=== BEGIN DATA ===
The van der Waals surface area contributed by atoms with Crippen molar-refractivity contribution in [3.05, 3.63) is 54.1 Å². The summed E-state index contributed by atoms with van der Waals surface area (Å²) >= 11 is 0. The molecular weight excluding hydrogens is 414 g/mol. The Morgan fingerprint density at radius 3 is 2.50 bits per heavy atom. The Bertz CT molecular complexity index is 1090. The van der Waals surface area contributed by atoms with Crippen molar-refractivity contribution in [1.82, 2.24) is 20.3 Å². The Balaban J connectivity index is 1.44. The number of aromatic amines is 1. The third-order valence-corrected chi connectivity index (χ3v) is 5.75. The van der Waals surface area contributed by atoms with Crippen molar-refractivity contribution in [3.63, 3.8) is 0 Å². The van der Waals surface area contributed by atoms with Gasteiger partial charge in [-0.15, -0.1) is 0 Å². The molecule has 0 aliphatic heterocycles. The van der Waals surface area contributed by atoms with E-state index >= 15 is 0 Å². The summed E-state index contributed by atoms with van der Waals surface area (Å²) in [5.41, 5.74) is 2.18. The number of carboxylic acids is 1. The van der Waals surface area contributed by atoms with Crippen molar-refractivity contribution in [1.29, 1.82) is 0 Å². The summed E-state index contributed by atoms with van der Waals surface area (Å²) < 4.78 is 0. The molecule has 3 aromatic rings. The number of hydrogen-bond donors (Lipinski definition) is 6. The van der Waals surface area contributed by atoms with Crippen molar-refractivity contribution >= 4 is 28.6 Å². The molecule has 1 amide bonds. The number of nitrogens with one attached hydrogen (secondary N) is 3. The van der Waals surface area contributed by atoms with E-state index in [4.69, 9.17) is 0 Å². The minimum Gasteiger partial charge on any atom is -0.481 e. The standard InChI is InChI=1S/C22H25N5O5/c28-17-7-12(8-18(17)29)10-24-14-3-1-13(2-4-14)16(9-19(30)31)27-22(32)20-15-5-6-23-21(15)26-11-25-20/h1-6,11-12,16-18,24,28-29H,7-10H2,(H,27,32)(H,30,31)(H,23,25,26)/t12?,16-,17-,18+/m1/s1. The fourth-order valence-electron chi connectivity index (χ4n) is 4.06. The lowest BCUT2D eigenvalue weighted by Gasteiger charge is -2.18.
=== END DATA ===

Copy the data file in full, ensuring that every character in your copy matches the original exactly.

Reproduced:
The van der Waals surface area contributed by atoms with Crippen molar-refractivity contribution in [3.05, 3.63) is 54.1 Å². The summed E-state index contributed by atoms with van der Waals surface area (Å²) >= 11 is 0. The molecular weight excluding hydrogens is 414 g/mol. The Morgan fingerprint density at radius 3 is 2.50 bits per heavy atom. The Bertz CT molecular complexity index is 1090. The van der Waals surface area contributed by atoms with Crippen molar-refractivity contribution in [1.82, 2.24) is 20.3 Å². The Balaban J connectivity index is 1.44. The number of aromatic amines is 1. The third-order valence-corrected chi connectivity index (χ3v) is 5.75. The van der Waals surface area contributed by atoms with Crippen molar-refractivity contribution in [3.63, 3.8) is 0 Å². The van der Waals surface area contributed by atoms with Gasteiger partial charge in [-0.15, -0.1) is 0 Å². The molecule has 0 aliphatic heterocycles. The van der Waals surface area contributed by atoms with E-state index >= 15 is 0 Å². The summed E-state index contributed by atoms with van der Waals surface area (Å²) in [5.41, 5.74) is 2.18. The number of carboxylic acids is 1. The van der Waals surface area contributed by atoms with Crippen molar-refractivity contribution in [1.29, 1.82) is 0 Å². The summed E-state index contributed by atoms with van der Waals surface area (Å²) < 4.78 is 0. The molecule has 3 aromatic rings. The number of hydrogen-bond donors (Lipinski definition) is 6. The van der Waals surface area contributed by atoms with Crippen molar-refractivity contribution >= 4 is 28.6 Å². The molecule has 1 amide bonds. The number of nitrogens with one attached hydrogen (secondary N) is 3. The van der Waals surface area contributed by atoms with E-state index in [4.69, 9.17) is 0 Å². The minimum Gasteiger partial charge on any atom is -0.481 e. The standard InChI is InChI=1S/C22H25N5O5/c28-17-7-12(8-18(17)29)10-24-14-3-1-13(2-4-14)16(9-19(30)31)27-22(32)20-15-5-6-23-21(15)26-11-25-20/h1-6,11-12,16-18,24,28-29H,7-10H2,(H,27,32)(H,30,31)(H,23,25,26)/t12?,16-,17-,18+/m1/s1. The fourth-order valence-electron chi connectivity index (χ4n) is 4.06. The lowest BCUT2D eigenvalue weighted by Gasteiger charge is -2.18.